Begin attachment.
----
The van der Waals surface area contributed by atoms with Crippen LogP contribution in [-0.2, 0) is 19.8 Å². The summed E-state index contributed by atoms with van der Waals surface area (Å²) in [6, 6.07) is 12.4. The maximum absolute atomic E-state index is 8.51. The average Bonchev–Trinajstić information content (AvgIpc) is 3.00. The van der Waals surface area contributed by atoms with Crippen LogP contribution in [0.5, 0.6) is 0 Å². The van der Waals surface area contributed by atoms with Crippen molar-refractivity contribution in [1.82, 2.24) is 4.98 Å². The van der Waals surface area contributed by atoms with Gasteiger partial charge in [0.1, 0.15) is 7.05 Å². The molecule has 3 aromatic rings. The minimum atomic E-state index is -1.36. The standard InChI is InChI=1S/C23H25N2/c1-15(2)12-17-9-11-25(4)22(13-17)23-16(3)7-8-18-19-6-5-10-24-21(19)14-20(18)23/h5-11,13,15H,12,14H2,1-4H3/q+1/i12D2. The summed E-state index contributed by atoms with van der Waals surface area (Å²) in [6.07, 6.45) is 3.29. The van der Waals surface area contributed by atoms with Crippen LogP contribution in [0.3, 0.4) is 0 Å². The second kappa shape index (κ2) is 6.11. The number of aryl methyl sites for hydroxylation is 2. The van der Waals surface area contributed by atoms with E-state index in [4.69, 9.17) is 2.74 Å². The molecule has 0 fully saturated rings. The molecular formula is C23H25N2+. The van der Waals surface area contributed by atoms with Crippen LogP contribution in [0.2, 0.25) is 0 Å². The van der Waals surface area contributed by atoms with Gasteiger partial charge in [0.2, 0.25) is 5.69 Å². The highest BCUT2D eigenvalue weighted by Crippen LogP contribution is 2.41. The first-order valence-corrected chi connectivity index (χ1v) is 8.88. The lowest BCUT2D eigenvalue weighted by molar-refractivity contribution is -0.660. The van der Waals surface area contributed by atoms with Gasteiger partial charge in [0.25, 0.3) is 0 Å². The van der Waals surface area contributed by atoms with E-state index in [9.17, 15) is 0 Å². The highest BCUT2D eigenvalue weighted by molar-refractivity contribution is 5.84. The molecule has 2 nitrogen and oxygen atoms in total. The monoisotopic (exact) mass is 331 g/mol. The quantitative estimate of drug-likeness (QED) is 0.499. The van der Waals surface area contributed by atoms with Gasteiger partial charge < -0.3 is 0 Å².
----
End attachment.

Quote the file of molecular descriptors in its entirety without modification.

The van der Waals surface area contributed by atoms with Crippen LogP contribution in [-0.2, 0) is 19.8 Å². The summed E-state index contributed by atoms with van der Waals surface area (Å²) in [6, 6.07) is 12.4. The maximum absolute atomic E-state index is 8.51. The average Bonchev–Trinajstić information content (AvgIpc) is 3.00. The van der Waals surface area contributed by atoms with Crippen LogP contribution in [0.5, 0.6) is 0 Å². The van der Waals surface area contributed by atoms with Crippen molar-refractivity contribution in [1.82, 2.24) is 4.98 Å². The van der Waals surface area contributed by atoms with Gasteiger partial charge in [0.1, 0.15) is 7.05 Å². The molecule has 3 aromatic rings. The minimum atomic E-state index is -1.36. The standard InChI is InChI=1S/C23H25N2/c1-15(2)12-17-9-11-25(4)22(13-17)23-16(3)7-8-18-19-6-5-10-24-21(19)14-20(18)23/h5-11,13,15H,12,14H2,1-4H3/q+1/i12D2. The summed E-state index contributed by atoms with van der Waals surface area (Å²) in [6.07, 6.45) is 3.29. The van der Waals surface area contributed by atoms with Crippen LogP contribution in [0.3, 0.4) is 0 Å². The second kappa shape index (κ2) is 6.11. The number of aryl methyl sites for hydroxylation is 2. The van der Waals surface area contributed by atoms with E-state index in [4.69, 9.17) is 2.74 Å². The molecule has 0 fully saturated rings. The molecular formula is C23H25N2+. The van der Waals surface area contributed by atoms with Crippen LogP contribution in [0.2, 0.25) is 0 Å². The van der Waals surface area contributed by atoms with Gasteiger partial charge in [0.2, 0.25) is 5.69 Å². The highest BCUT2D eigenvalue weighted by Crippen LogP contribution is 2.41. The first-order valence-corrected chi connectivity index (χ1v) is 8.88. The lowest BCUT2D eigenvalue weighted by molar-refractivity contribution is -0.660. The van der Waals surface area contributed by atoms with Gasteiger partial charge in [0.25, 0.3) is 0 Å². The van der Waals surface area contributed by atoms with E-state index in [9.17, 15) is 0 Å². The highest BCUT2D eigenvalue weighted by molar-refractivity contribution is 5.84. The molecule has 2 nitrogen and oxygen atoms in total. The monoisotopic (exact) mass is 331 g/mol. The quantitative estimate of drug-likeness (QED) is 0.499. The van der Waals surface area contributed by atoms with Gasteiger partial charge < -0.3 is 0 Å².